To the editor,
Luke Marshall’s article, “Transactions the result of ‘human error’” in the Sept. 2, 2017 edition of the Citizen’s News regarding the investigation into Prospect’s bill paying process failed to highlight relevant information that was learned about Prospect’s current accounting and expenditure process. While we, Democratic members of the Town Council, voted to close the investigation as information was satisfactorily provided, we provide our perspective below on the process.
What we learned:
Our record-keeping is antiquated. It took over two years for the Town Council to receive information that should have been readily accessible. Information was first requested on April 27, 2015. If documentation was scanned into a database or properly indexed and stored, it could have been provided with the press of a computer key or after a brief visit to a records room.
Information that should have been provided was not. Despite repeated requests for documents and explanation regarding certain financial transactions since early 2015, neither the town treasurer nor the mayor provided the requested documents to the Town Council until Aug. 28, 2017, when the investigation was held.
Our Town Charter is not followed. Our Charter mandates “Checks shall be drawn by the Mayor for the payment of approved claims which shall be valid only when counter signed by the Treasurer.” At the investigation on Aug. 28, the town treasurer advised that he did not see the invoices nor did he sign the seven checks that were issued and in question.
Checks were erroneously posted to wrong accounts. Although the mayor acknowledged that “human error” was the cause, an updated bill paying system and compliance with the Charter’s accounting and expenditure requirements would likely have prevented these errors. The errors can be very costly, cause unnecessary tax consequences and budgeting shortfalls.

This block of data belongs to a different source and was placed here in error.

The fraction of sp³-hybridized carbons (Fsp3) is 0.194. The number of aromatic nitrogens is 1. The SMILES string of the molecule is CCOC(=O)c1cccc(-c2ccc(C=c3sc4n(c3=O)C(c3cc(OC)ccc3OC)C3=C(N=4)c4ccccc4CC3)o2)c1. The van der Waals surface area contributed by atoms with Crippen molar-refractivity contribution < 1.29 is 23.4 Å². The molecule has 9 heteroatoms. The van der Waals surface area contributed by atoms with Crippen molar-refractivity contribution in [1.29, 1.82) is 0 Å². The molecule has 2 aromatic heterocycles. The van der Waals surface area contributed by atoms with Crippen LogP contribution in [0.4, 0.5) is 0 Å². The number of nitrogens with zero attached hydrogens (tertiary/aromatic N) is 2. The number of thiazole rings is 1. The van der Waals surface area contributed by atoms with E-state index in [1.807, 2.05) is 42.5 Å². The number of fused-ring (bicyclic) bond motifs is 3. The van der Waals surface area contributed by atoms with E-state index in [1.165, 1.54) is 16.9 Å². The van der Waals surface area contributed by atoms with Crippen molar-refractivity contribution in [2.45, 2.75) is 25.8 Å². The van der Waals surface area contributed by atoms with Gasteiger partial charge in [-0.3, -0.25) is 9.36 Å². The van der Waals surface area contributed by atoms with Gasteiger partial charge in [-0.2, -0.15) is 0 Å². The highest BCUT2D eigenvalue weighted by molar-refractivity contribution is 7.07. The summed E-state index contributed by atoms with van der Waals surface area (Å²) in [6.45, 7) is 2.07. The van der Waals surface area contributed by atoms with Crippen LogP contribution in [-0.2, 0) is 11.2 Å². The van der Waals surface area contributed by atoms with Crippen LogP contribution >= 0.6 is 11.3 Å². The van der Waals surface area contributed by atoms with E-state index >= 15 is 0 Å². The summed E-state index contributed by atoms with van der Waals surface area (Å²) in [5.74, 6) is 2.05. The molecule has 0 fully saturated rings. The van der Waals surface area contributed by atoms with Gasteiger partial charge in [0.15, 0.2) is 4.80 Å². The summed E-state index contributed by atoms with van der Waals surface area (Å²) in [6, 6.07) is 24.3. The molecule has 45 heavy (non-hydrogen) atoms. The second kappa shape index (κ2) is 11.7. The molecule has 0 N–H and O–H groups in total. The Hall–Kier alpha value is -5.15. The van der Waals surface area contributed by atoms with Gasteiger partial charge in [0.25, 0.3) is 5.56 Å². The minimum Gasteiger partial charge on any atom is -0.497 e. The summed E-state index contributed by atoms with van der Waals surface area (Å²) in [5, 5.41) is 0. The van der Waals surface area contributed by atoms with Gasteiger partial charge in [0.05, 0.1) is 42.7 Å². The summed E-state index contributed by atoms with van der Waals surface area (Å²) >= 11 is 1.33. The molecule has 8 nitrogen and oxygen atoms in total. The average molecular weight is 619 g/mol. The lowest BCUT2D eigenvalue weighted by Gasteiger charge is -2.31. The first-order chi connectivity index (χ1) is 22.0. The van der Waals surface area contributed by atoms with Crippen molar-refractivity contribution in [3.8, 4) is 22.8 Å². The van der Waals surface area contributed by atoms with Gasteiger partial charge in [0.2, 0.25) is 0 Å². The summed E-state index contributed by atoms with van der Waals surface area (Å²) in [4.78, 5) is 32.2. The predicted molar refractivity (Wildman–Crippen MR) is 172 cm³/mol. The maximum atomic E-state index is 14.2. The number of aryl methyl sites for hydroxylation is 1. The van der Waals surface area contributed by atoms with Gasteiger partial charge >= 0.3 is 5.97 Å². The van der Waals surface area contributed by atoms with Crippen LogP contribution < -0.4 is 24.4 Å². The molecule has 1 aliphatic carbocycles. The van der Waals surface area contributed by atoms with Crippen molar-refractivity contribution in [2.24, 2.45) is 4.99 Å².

The system of checks and balances established in our Town Charter has failed in Prospect. Our Charter mandates “two signatures” on all payments made by the town, and in the absence or inability of the mayor and treasurer to act, the chairperson of the Town Council can temporarily substitute for either. We have learned through this investigation that this mandate was not followed.
Failure to comply with Charter mandates has ramifications. Our Town Charter provides a system of checks and balances to protect our residents, much like our U.S. Constitution, which implemented three branches of government to prevent any one branch from becoming too powerful. The separation of powers is not to be taken lightly. Indeed, our Charter provides that payments made in violation of our Charter requirement “shall be deemed illegal” and those involved shall be liable to the town for the full amount paid. Our Charter further provides that action by town officers or employees in violation of this provision of the Charter or state statute “shall be cause for his or her removal.”
We hope this letter has highlighted the significant accounting issues that were discovered through the investigation, the inability of our current administration to expeditiously provide documentation, and their failure to comply with our Town Charter mandates.
Carla M. Perugini Erickson
Patricia Sullivan Geary
The writers are Democratic members of the Prospect Town Council and running for office in November.